PPC Tips Written by 0

The last PPC campaign I analysed in the ‘Analyse A Real PPC Campaign’ series was from GoSkyDive, who had, on the whole, a well designed PPC landing page – it was particularly effective to have a video animation of people sky diving on the landing page, to induce a sense of excitement with the web user.

One area that will always be demand is with hotels, especially in London. Looking into this industry, here is an analysis of a PPC campaign from Trivago.


To view Trivago’s PPC’s search advert, I had to type into Google search UK, ‘book london hotel’:

The maximum of four adverts appear for this search phrase, and not surprisingly either. It is a search phrase that is likely to gain a lot of revenue per conversion, making it very valuable (potentially with a high CTR). For this reason, it is good that Trivago have managed to secure the second position from the top.

However, the second position is not as good for CTRs, in general, than the first position, so it is important that Trivago differentiate themselves from booking.com. They have achieved this with by:

  • Mentioning the price of hotels in the title, adding financial incentive for those looking to save money.
  • Using call to actions to provide extra links to click onto that the web user might be interested in.
  • Call to actions in both the title and the description.


After clicking on the above advert, I came to the following landing page:

Now this is a very clean looking landing page, which can sometimes work to and against a business. On the one hand, it is very clear what Trivago wants the web user to do: lead capture a location, date and guest details to show a list of results for that. However, at the same time, the lack of content on this landing page does not allow the web user to browse the website fully – they are forced into giving a lead on hotels.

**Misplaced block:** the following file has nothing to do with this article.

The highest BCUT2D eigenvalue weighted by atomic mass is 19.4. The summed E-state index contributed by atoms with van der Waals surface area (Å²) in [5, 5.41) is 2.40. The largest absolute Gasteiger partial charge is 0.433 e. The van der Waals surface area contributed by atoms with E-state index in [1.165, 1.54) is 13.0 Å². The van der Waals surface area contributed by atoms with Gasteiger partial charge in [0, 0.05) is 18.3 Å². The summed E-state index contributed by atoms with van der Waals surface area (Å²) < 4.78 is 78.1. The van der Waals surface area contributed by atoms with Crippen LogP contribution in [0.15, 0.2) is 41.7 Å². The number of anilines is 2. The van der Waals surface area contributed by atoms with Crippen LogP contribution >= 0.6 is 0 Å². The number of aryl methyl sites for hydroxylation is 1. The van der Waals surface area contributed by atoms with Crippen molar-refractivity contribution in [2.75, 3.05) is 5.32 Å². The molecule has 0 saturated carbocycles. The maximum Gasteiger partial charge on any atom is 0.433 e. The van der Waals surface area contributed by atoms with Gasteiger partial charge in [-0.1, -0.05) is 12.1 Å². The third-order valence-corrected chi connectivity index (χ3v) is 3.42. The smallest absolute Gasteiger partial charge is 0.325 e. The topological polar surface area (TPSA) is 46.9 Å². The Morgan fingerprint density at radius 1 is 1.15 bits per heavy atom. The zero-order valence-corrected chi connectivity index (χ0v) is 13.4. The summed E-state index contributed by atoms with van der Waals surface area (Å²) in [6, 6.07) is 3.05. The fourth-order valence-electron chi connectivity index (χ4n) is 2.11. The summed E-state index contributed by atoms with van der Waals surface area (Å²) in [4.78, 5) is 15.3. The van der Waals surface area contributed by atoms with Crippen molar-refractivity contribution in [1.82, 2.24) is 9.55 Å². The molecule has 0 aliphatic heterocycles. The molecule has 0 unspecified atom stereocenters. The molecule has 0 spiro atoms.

As much as this is a very well designed lead capture landing page, part of me thinks that this is unnecessary. It is important to always use the information captured in a search advert to your advantage. It happens far too often that advertisers target a demographic and then ignore the targeting by going for a vague landing page. An example would be bidding on ‘mens clothing’, where the landing page is a click through page for a ‘Mens’ and ‘Women’s’ clothing sections. Trivago knows the web user is interested in viewing hotels in London. Therefore, it might have made more sense to show the results directly, rather than a lead capture – if the lead capture is wrong for the dates and number of guests, the web user should easily be able to change it. From knowing the location of where the web user wants to stay, it is possible to show some sort of results on the landing page.

Will created Ask Will Online back in 2010 to help students revise and bloggers make money developing himself into an expert in PPC, blogging SEO, and online marketing. He now runs others websites such as Poem Analysis, Book Analysis, and Ocean Info. You can follow him @willGreeny.

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